Not all medical reports from your Smartwatch are reliable
Which features can we trust and which can we not?
Among all the medical functions, some are more reliable than others. The cardiologist considers that it is difficult for pace counters to fail. He values the pulse measurement as one of the "least bad" functions, that is, the measurement of oxygen in the blood, which works "reasonably well". The same system is used to determine resting heart rate.
The electrocardiogram is available on very few watches, but he assures that “it is quite accurate, although the patient probably won't know how to interpret it”.
On the other side of the scale, we find the tension measurements. “They use the formulas obtained from the concentration of oxygen in the blood to estimate blood pressure through some algorithm they have. That still needs a bit of refinement”, points out the specialist.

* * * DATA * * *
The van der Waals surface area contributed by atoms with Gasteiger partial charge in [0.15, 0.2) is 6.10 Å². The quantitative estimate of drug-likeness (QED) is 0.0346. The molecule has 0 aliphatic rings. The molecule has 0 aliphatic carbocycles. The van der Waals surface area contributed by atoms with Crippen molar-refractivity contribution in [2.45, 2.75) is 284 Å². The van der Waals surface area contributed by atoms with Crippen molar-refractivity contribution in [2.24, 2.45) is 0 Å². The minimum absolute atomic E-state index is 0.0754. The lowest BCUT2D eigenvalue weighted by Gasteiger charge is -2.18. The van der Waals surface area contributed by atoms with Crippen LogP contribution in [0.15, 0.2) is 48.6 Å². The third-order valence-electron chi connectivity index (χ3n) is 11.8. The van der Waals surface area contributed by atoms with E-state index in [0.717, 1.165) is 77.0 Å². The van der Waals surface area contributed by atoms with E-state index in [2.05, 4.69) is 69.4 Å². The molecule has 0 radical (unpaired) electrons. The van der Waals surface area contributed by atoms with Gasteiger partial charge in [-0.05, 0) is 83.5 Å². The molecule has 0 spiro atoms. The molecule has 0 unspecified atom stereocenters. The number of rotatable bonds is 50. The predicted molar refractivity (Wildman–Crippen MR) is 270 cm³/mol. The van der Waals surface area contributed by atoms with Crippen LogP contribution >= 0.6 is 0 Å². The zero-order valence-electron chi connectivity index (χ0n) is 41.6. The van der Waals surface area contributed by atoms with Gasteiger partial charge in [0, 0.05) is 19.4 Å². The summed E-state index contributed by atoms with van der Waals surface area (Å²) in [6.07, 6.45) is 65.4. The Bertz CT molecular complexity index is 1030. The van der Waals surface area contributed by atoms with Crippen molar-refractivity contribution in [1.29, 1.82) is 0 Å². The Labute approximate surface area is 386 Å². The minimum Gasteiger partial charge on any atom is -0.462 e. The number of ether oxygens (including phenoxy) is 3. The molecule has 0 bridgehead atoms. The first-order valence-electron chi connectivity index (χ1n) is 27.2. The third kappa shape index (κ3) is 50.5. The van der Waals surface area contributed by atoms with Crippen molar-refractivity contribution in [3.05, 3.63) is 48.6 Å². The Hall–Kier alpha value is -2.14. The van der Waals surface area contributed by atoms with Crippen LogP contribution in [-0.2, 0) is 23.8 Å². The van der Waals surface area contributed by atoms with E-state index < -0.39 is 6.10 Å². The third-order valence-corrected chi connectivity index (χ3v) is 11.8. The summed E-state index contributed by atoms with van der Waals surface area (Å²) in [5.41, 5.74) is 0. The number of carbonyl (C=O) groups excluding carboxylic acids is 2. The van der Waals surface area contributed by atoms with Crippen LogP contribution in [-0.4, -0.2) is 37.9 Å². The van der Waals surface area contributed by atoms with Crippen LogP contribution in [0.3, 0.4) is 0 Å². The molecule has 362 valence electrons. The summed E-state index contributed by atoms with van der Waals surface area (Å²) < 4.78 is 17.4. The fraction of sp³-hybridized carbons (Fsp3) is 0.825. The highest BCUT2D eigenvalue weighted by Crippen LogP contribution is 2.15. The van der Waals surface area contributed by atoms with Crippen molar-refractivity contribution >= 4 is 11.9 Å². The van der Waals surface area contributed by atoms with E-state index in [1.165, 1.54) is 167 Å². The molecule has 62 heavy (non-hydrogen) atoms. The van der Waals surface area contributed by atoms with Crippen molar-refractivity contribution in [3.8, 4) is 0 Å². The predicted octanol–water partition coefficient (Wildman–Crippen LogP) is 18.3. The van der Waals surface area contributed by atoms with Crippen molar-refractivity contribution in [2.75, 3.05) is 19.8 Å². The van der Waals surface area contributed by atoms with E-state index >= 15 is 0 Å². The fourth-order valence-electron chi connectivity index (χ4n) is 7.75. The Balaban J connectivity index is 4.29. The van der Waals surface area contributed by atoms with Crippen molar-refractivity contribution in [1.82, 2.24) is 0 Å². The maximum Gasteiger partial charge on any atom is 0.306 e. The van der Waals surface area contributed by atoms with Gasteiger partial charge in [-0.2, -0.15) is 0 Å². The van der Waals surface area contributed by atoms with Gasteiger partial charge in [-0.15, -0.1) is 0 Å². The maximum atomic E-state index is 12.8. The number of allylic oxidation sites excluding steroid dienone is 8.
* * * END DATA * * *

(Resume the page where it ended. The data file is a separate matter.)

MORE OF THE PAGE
Another of the handicaps of these devices is found when we exercise. “The problem with watches that are not high-end (and there are letters in medical journals that certify this) is precisely that they are not very accurate with moderately high heart rates. At rest they work, but when you exercise they don't measure well at all.